“I kind of like the shampoo bottles. I take them home with me."

James Gallagher, Republican assemblyman California House

Industry expert Harteveldt said guests’ reactions sometimes depend on the brand of shampoo and body wash being handed out by the hotels. “If they are mainstream brands, there may be nothing special about them in terms of taking them home. But if they are premium brands … bringing them home to use or even raiding the housekeeping cart may be part of the experience that the guests get.”

Reneta McCarthy, senior lecturer in the Cornell University School of Hotel Administration, said the little soaps and shampoos are “a piece of that marketing message, the memory of that experience — maybe you have a basket in your bathroom, so when a guest comes they can choose a shampoo or whatever.”

But, she said, if the hotels save money on the little bottles, perhaps they could put that money into high-end products in larger dispensers to enhance the experience of staying in that accommodation.

Kalra said he hopes more states, cities and hotels look to California as a model. One reason some hotels signed onto the new law, he said, is that they didn’t want to have to deal with smaller jurisdictions one by one. Kalra’s legislation was modeled after Santa Cruz County’s ordinance.

The California movement inspired similar legislation in New York. Long Island Democratic state Sen. Todd Kaminsky has introduced legislation that he hopes to pass after the legislature convenes in January. The New York bill also would go into effect in 2023 for large hotels and 2024 for hotels with fewer than 50 rooms.

Kaminsky said he also was persuaded by personal experience. “My time as a legislator in Albany requires me to stay many nights in hotels,” he said. “During the day, I was hearing about a plastic crisis in our country.” He estimated hotels in New York City alone use more than 27 million tiny plastic bottles a year, based on data from the InterContinental Hotels Group.

The World Bank reported that in 2016 about 242 million tons of plastic waste was produced worldwide, making up 12% of all municipal solid waste. Solid waste overall is expected to grow to 3.4 billion tons annually by 2050, the bank said.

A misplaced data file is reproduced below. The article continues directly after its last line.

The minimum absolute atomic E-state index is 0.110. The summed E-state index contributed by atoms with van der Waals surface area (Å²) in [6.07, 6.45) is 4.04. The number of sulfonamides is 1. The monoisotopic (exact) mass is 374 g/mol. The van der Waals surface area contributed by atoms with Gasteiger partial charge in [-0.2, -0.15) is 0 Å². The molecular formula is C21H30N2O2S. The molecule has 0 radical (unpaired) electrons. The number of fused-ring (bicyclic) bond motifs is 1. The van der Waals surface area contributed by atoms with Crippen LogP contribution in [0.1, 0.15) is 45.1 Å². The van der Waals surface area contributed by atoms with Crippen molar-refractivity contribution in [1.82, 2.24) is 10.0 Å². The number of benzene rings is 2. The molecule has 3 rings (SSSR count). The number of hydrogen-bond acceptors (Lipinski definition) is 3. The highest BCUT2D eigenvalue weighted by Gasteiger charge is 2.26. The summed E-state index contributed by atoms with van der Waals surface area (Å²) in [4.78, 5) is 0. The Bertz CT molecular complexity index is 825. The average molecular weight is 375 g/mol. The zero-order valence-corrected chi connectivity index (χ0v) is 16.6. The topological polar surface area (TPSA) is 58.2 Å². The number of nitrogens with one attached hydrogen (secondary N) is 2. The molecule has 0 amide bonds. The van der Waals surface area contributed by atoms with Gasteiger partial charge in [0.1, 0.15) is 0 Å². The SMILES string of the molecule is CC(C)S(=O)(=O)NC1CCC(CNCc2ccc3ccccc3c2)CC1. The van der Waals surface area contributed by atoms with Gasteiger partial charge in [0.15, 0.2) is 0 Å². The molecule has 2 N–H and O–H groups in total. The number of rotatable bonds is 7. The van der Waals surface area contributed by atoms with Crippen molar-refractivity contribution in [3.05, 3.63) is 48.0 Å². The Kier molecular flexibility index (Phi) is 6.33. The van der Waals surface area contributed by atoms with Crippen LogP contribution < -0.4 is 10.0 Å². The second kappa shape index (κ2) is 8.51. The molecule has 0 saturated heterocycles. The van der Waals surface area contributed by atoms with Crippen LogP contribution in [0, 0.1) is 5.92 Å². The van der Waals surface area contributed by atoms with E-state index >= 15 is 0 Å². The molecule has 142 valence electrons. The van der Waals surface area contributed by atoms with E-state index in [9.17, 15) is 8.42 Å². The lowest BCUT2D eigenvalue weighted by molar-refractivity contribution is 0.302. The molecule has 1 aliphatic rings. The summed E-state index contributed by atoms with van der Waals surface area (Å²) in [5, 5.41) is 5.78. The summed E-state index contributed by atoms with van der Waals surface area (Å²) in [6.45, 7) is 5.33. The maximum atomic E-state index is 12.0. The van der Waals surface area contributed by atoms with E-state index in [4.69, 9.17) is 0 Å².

After China, for decades the largest importer of used plastic, last year tightened its standards for what scraps it would accept, recycling has become harder and more cities and towns have reduced their programs.

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“In light of what California has done and what we are doing, hotel chains see the handwriting on the wall,” Kaminsky said. As for consumers, he dismissed the idea that they might suffer from “environment fatigue” with all the new anti-plastic regulations.

“The other way to look at it is that we have been polluting the waters and streams for decades and it’s not getting better; we’re using more and more single-use [plastics] every year. It will be a little disruptive, but we owe it to the planet to do this.”

But the plastics industry maintains that banning its products is not necessarily planet-saving. Tony Radoszewski, president of the Plastics Industry Association, testified to Congress just last month that some product bans force consumers to switch to something even worse for the environment.

For example, he said, California’s plastic bag ban in 2016 “led to an increase in carbon emissions due to increased paper bag usage as well as skyrocketing trash bag sales, which use more plastic.” Without the free plastic bags from stores, consumers might buy new plastic bags for uses such as lining trash cans.

He cited a January 2019 study from the University of Sydney that found when California eliminated 40 million pounds of plastic carryout bags, purchases of new plastic trash bags increased by 12 million pounds, meaning that nearly 30% of the reduction was negated by new bag purchases.

Kalra said there was brief consideration during debate on how his bill might harm homeless shelters and groups that feed, clothe and tend to those living on the street. Small bottles of soap, shampoo and other personal care items often are distributed to the homeless, who can’t carry around large containers of liquid.

Michael Ferrell, executive director of the Coalition for the Homeless in Washington, D.C., said when people donate toiletries “we certainly make use of them,” but the group also purchases small bottles in bulk, he said. He said the donations come sporadically.

“We are more likely to get them toward the end of the year or the beginning,” he said, dates that coincide with the end of holiday season giving and the end of the holiday travel period.

Kalra had another idea.

“It wasn’t lost on me that could be a concern,” he said. “Look, the hotel industry is saving a lot of money with dispensers; if they donate even a fraction of what was given to the homeless,” that could help.